Spain in the Southwest: A Narrative History
© 2013 John Kessell
In the early 1500s, the Spanish triumphed over the Aztecs and established a new Spain — an empire forged out of the new world. The equatorial tropics were only the beginning for Spain, however, as far above them loomed the entire continent of North America, full of possibility. The Spanish were lured north with simple and expressed motives: there was oro in them thar hills. They were teased with stories of great cities to the north, rivaling even the splendor of now-perished Tenochtitlan. Their explorations would take them as deep into the interior as Kansas, and create a new province for colonial Spain: “New Mexico”. The Spanish in the American Southwest is a history of the Spanish empire in the present-day states of New Mexico, Texas, Arizona and California, one which aims to tell the story of cultures in collision — or collusion, as the Spanish often relied on alliances with locals, using chronic warfare between populations to make friends. The province of New Mexico was named such in the hopes that it would prove as abundantly wealthy as Mexico, but easy loot wasn’t to be found. Angry natives were, though, and in abundance — constantly resisting the dons and once driving them out of the region entirely. Still, the ‘new Mexico’ would remain a Spanish possession, maintained at great expense for the benefit of seemingly no one but the Church, until Napoleon invaded Spain and provided the opportunity for the New World to declare independence from the old.
As this is billed as a narrative history, what are some of the interesting threads? Accounts of exploration always have an aura of fascination about them, although the Spanish were more disappointed with the constant lack of golden cities than mesmerized by the landscape. In this history we see the Spanish grow from explorers to conquerors, and then — as the generations pass — men who belong more to New Mexico than they do Spain. They struggle constantly with the neighbors, whose kin they have effectively enslaved and alienated from the local gods — and later on, the Spanish have to double down on the unproductive province because of other European powers. France is especially aggressive in Louisiana and Texas, and the Anglo-Americans keep eying the west with a certain avaricious glint. The main reason Spain held on to the Southwest prior to strategy becoming a factor, however, was religion, as the religious orders (Jesuits and Franciscans) assured the Crown that they had baptized many souls, people who will be killed by their neighbors should Spain leave. Speaking of the friars, don’t think of them as gentle souls living lives of poverty and service to their fellow man. The friars in the southwest were potentates, who relied on the forced labor of the locals and who threatened even the Spanish military and civil powers in terms of authority. One early friar — addled by the desert sun and encouraged by his distance from Italy — claimed to have the full authority of the Pope in the New World, and another effectively ousted the first governor of New Mexico proper when he (Peralta, the Santa Fe avenue’s namesake) challenged the cleric’s rule.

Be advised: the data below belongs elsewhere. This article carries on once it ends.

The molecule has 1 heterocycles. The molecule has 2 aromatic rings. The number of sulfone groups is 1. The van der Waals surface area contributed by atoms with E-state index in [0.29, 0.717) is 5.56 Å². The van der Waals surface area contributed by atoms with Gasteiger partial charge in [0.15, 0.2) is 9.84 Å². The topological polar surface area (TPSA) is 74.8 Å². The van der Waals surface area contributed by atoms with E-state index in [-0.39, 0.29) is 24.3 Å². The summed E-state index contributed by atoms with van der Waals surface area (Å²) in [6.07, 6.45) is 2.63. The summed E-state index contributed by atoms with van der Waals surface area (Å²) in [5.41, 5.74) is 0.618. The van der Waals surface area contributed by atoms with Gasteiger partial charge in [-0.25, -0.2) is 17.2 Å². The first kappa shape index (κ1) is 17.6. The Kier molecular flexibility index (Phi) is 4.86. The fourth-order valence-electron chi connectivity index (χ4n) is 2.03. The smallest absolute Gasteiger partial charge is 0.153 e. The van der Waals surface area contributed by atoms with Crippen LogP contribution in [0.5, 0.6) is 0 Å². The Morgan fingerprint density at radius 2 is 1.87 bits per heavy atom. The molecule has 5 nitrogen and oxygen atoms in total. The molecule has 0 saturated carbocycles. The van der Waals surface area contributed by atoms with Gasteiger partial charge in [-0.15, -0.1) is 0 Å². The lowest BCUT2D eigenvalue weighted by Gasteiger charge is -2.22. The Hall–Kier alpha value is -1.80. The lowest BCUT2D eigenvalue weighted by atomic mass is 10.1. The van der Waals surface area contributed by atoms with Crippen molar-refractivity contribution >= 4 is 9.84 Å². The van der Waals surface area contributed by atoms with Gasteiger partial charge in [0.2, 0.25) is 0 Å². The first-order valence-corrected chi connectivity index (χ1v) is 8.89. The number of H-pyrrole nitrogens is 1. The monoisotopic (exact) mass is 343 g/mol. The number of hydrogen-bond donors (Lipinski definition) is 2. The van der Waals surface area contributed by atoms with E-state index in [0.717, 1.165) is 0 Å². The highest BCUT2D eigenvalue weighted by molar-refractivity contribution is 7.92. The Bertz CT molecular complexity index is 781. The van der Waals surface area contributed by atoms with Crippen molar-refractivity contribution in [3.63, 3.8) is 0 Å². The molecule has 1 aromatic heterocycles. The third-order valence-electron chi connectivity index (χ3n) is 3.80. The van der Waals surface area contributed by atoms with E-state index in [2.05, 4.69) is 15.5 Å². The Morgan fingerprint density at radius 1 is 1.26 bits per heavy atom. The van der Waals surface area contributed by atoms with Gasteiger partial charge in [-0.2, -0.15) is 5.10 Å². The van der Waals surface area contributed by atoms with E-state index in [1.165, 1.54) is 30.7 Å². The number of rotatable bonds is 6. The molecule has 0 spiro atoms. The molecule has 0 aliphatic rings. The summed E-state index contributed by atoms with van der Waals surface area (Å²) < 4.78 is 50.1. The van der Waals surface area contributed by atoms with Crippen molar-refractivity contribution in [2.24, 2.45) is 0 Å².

More will follow on the Southwest this year, including a travel account based on Coronado’s first foray into the region, a history of the region between Mexican independence and the American invasion; and a modern history of the state of New Mexico itself.
The Spanish Frontier in North America, David Weber
West of the Revolution: An Uncommon History of 1776, Claudio Sant. Covers the Russo-Spanish contest in California
Death Comes for the Archbishop, Willa Cather.